Directed by: Yimou Zhang
Premise: Set during the 1937 Japanese occupation of Nanking, a group of schoolgirls and prostitutes take shelter in a church while an American businessman (Christian Bale) poses as a priest.
What Works: The Flowers of War is an impressive story of wartime survival. The picture opens with chaotic action akin to the D-Day invasion of Saving Private Ryan and it comes close to that picture’s intensity. This is a very tough movie with visceral scenes of combat. The shootouts and chases are well done with cinematography and editing that are quick but not so frantic as to lose the viewer. The Flowers of War was directed by Yimou Zhang and this film is of a different style than his other pictures. Films like Hero and Curse of the Golden Flower were much more stylized with wirework-heavy fight scenes and formalistic camera techniques. The Flowers of War takes a gritty, realistic approach and it is much more akin to action and war pictures from Western filmmakers. The change in style is appropriate given the tone of the story. Where Hero and Curse of the Golden Flower were very operatic stories about betrayal, honor, and family drama, The Flowers of War is set within a realistic historical event and it focuses on the horrors of warfare. As grueling as some of the combat scenes are, The Flowers of War is most disturbing in its violence against women. The schoolgirls and the prostitutes become the targets of Japanese soldiers and in a particularly grueling scene a group of men invade the church with the intent of assaulting the students. The unflinching presentation of the violence is appropriate for the style of the film and admirable in a specific artistic sense in the same way that Amistad is admirable for realizing the horrors of slavery or how the filmmakers of The Accusedconfronted the audience with the ugliness of sexual assault. The invasion of Nanking, sometimes referred to as “The Rape of Nanking,” is one of the foremost travesties of humanity of the twentieth century and the filmmakers of The Flowers of War set a compelling story within it. The Flowers of War is primarily a siege film and the body of its story is about how those caught in the crossfire manage to survive, sometimes by compromising themselves but also by rising to the occasion. That ends up being the most surprising thing about this film. War movies are often about the deterioration of people’s moral fortitude but The Flowers of War tells a story about people finding their moral compass amidst genocide. It ends up being an uplifting film but because of the intensity of the violence that uplift comes with a cost that makes it authentic and credible.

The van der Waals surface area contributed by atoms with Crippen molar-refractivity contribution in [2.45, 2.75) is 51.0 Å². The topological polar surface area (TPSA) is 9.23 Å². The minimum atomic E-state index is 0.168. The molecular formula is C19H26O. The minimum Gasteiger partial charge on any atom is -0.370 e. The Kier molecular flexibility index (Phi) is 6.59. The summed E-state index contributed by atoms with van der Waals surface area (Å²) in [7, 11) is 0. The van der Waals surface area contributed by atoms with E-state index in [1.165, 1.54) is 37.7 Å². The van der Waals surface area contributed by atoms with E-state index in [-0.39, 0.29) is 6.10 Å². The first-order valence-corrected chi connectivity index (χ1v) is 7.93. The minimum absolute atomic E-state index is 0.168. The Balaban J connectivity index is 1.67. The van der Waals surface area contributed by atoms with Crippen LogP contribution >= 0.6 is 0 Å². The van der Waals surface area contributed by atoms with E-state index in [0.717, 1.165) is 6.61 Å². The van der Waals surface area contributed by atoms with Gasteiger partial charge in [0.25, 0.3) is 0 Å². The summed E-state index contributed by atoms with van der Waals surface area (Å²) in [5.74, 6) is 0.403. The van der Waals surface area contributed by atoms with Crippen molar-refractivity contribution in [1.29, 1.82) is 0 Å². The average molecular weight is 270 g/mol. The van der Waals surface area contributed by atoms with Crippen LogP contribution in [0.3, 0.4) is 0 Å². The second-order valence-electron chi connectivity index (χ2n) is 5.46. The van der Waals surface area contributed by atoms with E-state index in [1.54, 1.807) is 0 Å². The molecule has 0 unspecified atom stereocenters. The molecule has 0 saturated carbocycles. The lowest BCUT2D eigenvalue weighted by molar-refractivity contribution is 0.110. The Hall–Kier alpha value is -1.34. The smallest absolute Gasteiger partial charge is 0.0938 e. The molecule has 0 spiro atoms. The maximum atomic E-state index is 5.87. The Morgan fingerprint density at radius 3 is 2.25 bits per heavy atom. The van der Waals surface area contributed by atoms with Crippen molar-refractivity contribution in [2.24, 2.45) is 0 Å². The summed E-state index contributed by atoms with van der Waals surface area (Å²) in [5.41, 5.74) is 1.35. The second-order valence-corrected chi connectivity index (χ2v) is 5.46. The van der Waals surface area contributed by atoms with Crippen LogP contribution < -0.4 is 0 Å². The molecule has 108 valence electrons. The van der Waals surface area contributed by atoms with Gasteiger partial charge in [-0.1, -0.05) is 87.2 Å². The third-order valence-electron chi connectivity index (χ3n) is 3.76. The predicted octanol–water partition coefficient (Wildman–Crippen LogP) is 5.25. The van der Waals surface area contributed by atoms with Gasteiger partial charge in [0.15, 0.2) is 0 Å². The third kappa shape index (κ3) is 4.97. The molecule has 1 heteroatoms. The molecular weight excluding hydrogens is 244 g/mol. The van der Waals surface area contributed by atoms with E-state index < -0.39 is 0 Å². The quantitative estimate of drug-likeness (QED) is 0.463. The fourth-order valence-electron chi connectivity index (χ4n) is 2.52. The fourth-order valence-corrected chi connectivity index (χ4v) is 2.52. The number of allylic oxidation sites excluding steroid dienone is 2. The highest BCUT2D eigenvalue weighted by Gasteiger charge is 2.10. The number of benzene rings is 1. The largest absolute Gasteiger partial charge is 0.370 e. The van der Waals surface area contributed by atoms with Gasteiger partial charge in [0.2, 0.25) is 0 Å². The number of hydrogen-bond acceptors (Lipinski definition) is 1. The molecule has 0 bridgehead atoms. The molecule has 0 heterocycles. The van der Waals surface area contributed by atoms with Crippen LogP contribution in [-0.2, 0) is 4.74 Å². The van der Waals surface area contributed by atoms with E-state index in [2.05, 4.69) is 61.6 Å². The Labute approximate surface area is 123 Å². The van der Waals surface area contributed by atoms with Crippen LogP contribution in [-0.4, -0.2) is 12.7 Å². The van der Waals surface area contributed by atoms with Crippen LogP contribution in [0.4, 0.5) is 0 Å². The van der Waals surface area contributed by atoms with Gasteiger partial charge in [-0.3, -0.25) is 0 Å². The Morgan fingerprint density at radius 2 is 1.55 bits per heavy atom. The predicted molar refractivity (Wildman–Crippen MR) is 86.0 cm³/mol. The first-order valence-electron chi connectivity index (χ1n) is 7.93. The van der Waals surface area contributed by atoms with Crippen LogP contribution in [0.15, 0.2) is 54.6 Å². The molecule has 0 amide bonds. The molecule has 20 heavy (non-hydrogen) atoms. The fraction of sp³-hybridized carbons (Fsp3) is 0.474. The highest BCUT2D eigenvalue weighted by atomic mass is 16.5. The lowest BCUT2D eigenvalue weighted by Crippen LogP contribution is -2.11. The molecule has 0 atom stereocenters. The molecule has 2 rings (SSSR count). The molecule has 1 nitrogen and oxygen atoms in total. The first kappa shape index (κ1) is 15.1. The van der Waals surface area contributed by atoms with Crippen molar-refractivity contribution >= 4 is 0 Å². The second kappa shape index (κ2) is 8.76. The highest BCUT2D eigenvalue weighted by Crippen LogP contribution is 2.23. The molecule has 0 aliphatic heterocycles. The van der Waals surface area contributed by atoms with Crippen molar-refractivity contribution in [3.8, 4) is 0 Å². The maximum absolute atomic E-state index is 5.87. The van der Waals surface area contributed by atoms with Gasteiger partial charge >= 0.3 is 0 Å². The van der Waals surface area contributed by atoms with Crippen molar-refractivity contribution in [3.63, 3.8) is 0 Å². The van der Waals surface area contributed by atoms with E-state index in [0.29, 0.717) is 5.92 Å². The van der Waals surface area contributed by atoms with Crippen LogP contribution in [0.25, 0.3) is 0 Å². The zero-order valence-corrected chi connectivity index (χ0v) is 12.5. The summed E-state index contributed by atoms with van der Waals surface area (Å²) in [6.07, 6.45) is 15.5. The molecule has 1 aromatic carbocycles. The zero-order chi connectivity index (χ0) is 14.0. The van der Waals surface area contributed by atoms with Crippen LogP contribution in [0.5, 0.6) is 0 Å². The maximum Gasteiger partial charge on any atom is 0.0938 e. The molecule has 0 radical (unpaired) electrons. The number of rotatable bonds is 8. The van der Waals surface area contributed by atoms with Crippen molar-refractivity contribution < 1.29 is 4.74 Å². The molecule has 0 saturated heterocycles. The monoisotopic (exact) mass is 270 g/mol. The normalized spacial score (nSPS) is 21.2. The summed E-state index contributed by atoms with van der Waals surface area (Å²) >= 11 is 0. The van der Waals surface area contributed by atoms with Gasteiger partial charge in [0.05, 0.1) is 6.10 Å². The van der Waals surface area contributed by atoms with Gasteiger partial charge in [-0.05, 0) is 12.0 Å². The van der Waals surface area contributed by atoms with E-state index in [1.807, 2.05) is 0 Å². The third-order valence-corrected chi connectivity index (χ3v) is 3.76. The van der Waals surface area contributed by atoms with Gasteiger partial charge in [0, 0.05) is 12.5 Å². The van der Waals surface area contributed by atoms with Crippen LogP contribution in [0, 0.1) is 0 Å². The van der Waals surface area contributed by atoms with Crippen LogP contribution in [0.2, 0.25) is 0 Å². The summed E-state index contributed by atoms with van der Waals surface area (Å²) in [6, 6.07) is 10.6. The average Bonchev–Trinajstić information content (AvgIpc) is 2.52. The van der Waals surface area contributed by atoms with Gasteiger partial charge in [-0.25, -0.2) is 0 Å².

What Doesn’t: The Flowers of War is in some ways a compromised film, and this is most visible in the picture’s fragmented point of view. Christian Bale is cast as an American businessman who assumes the identity of a priest and on the outset the film establishes Bale as the point of view character. This choice is problematic. Without diminishing Bale’s performance, which is quite good, casting a white Hollywood star was clearly done to appeal to Western audiences but it has the impact of “Americanizing” the story; the occupation of Nanking is an important piece of Chinese and Japanese history but the filmmakers of The Flowers of War conform it to fit through Western eyes. As the film goes on the point of view becomes more complicated, with voiceover indicating that this is really the story of the schoolgirl played by Zhang Xinyi. As a result the filmmakers seem confused about whose story this is. In the similar way, The Flowers of War is problematic because of its portrayal of the Japanese, which is very one-dimensional and very negative. That is understandable given the circumstances depicted here, but scenes like the church invasion are so overwhelming that the movie goes over-the-top, much like the portrayal of British soldiers in Roland Emmerich’s Revolutionary War film The Patriot.
DVD extras: Featurettes.
Bottom Line: The Flowers of War is a tough movie but a good one. It has significant shortcomings but as a historical drama and a war film it is very well made. At the very least this may be an accessible introduction for Western viewers to enter into Asian cinema.
Episode: #418 (December 9, 2012)